Glossary beginning with E


EDE (Electronic Data Exchange) and EDExpress are programs used by participating schools to electronically receive SARs from the federal processor. At some schools EDE allows students to electronically file their Free Application for Federal Student Aid (FAFSA).

Educational Testing Service (ETS)

ETS is the company that produces and administers the SAT and other educational achievement tests.

Electronic Funds Transfer (EFT)

is used by some schools and Stafford Loan lenders to wire funds for Stafford loans directly to participating schools without requiring an intermediate check for the student to endorse. The money is transferred electronically instead of using paper, and hence is available to the student sooner. Students are advised to use EFT.

Electronic Student Aid Report (ESAR)

An Electronic Student Aid Report (ESAR) is an electronic form of the Student Aid Report.

Eligible Non-Citizen

Someone who is not a US citizen but is nevertheless eligible for Federal student aid. Eligible non-citizens include US permanent residents who are holders of valid green cards, US nationals, holders of form I-94 who have been granted refugee or asylum status, and certain other non-citizens. Non-citizens who hold a student visa or an exchange visitor visa are not eligible for Federal student aid.


If a student was an emancipated minor before they reached the age of being an adult in their state of legal residence, the student would be considered independent when completing the FAFSA. The student may be asked to submit a copy of the court’s decision to document their status.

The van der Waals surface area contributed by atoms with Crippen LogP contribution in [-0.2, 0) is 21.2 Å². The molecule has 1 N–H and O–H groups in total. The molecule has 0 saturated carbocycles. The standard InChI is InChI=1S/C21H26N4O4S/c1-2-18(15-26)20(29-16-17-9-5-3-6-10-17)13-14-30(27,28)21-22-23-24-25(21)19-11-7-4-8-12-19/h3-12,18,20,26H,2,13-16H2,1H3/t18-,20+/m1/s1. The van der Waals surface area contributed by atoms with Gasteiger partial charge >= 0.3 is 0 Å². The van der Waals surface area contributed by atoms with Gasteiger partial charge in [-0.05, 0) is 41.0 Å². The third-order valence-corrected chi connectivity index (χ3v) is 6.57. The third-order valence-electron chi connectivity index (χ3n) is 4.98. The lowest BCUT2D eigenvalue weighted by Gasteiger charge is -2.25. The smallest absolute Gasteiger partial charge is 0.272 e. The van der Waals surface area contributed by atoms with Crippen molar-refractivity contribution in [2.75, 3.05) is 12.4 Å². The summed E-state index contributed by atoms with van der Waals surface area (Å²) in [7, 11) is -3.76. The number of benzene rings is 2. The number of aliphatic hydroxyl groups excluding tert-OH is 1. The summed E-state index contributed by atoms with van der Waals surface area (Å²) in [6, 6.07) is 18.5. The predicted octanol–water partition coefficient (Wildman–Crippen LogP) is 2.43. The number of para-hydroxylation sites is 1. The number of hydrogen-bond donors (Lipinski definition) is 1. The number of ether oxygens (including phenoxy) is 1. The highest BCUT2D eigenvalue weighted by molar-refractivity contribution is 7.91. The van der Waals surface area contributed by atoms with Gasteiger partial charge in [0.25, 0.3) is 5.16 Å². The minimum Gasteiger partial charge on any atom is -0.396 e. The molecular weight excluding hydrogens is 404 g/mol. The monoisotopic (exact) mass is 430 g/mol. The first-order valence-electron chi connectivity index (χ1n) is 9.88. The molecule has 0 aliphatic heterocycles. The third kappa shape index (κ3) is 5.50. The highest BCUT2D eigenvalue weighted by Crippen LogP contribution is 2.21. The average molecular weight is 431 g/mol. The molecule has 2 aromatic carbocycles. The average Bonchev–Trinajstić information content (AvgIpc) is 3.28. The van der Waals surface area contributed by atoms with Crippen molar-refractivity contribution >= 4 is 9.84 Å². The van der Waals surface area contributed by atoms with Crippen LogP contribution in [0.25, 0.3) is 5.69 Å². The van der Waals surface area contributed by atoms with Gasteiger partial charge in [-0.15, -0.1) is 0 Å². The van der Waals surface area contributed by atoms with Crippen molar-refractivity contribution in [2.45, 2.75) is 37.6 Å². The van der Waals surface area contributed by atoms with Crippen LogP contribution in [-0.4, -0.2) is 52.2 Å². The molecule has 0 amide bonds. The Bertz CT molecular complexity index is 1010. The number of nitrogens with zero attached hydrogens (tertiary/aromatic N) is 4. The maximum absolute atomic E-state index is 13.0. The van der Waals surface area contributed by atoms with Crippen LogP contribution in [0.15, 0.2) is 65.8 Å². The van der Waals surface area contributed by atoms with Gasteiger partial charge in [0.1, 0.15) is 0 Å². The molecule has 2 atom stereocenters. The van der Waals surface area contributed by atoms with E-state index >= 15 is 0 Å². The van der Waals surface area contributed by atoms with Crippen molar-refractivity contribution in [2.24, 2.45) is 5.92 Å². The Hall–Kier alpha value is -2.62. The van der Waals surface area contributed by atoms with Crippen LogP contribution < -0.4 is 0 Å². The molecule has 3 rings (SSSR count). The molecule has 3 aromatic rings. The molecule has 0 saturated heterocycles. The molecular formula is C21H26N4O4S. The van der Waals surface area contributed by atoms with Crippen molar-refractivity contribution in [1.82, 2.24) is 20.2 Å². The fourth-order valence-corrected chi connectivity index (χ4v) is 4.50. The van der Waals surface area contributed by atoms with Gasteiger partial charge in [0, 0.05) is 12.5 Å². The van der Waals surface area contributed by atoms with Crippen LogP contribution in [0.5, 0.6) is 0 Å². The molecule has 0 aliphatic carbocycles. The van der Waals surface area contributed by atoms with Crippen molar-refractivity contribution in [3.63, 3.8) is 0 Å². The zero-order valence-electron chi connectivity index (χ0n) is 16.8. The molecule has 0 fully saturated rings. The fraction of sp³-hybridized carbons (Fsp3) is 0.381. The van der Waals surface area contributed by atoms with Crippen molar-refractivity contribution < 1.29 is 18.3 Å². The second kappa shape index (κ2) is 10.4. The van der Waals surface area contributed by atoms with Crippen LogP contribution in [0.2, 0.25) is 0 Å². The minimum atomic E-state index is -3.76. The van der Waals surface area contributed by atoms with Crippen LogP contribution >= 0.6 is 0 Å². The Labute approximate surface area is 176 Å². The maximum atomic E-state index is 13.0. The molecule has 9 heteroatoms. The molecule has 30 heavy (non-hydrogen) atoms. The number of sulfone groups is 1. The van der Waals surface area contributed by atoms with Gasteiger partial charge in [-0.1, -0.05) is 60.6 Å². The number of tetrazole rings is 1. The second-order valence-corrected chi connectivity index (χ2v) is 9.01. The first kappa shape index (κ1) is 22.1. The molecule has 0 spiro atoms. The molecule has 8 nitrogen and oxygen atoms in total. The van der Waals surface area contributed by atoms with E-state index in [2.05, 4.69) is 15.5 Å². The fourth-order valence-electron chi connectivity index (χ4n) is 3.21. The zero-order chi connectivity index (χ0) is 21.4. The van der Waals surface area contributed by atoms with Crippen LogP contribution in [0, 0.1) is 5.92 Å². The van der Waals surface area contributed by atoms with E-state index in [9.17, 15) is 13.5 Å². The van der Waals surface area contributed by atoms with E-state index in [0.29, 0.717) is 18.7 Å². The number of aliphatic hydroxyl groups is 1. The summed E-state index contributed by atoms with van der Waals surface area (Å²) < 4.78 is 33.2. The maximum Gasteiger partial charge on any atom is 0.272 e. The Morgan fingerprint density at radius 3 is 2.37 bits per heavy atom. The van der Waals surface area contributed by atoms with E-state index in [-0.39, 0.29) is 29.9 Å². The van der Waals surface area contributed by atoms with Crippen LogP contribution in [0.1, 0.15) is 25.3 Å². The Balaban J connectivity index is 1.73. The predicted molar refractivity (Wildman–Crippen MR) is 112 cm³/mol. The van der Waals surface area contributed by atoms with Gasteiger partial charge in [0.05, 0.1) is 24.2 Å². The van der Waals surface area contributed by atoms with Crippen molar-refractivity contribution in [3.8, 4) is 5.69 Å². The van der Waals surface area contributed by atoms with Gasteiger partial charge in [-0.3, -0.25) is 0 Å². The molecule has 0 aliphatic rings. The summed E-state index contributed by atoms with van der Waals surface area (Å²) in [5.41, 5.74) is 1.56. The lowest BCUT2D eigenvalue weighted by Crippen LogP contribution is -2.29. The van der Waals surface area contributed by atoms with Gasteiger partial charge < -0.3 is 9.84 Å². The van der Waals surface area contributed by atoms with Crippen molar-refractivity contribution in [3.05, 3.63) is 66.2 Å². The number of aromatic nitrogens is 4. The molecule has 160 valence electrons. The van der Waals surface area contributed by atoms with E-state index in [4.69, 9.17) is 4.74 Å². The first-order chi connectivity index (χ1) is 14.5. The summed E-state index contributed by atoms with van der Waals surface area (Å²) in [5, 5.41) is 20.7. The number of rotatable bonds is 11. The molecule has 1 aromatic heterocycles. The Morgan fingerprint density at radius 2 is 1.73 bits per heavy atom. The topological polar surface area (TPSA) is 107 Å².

Endowment Funds

owned by an institution and invested to produce income to support the operation of the institution. Many educational institutions use a portion of their endowment income for financial aid. A school with a larger ratio of endowment per student is more likely to give larger financial aid packages.

Enrollment Status

An indication of whether a student is a full-time or part-time student. Generally, students must be enrolled at least half-time (and in some cases full-time) to qualify for financial aid.


Entitlement programs award funds to ALL qualified applicants. The Pell Grant is an example of such a program.

Entrance Interview

See Loan Interviews


Equity is the dollar value of a person's ownership in a piece of property. For example, the student's home equity is the current market value of the home less the mortgage's remaining unpaid principal.

Exit Interview

See Loan Interviews

Expected Family Contribution

The Expected Family Contribution (EFC) is the amount of money that the family is expected to be able to contribute toward the student's education as determined by the Federal Methodology need analysis formula. The EFC includes the parent contribution and the student contribution, and depends on the student's dependency status, family size, number of family members in school, taxable and nontaxable income, and assets. The difference between the COA and the EFC is the student's financial need, and is used in determining the student's eligibility for need-based financial aid. If there are unusual financial circumstances, such as high medical expenses, loss of employment, or death of a parent, that may affect your ability to pay for your education, the student needs to tell their financial aid administrator (FAA). He or she can adjust the COA or EFC to compensate.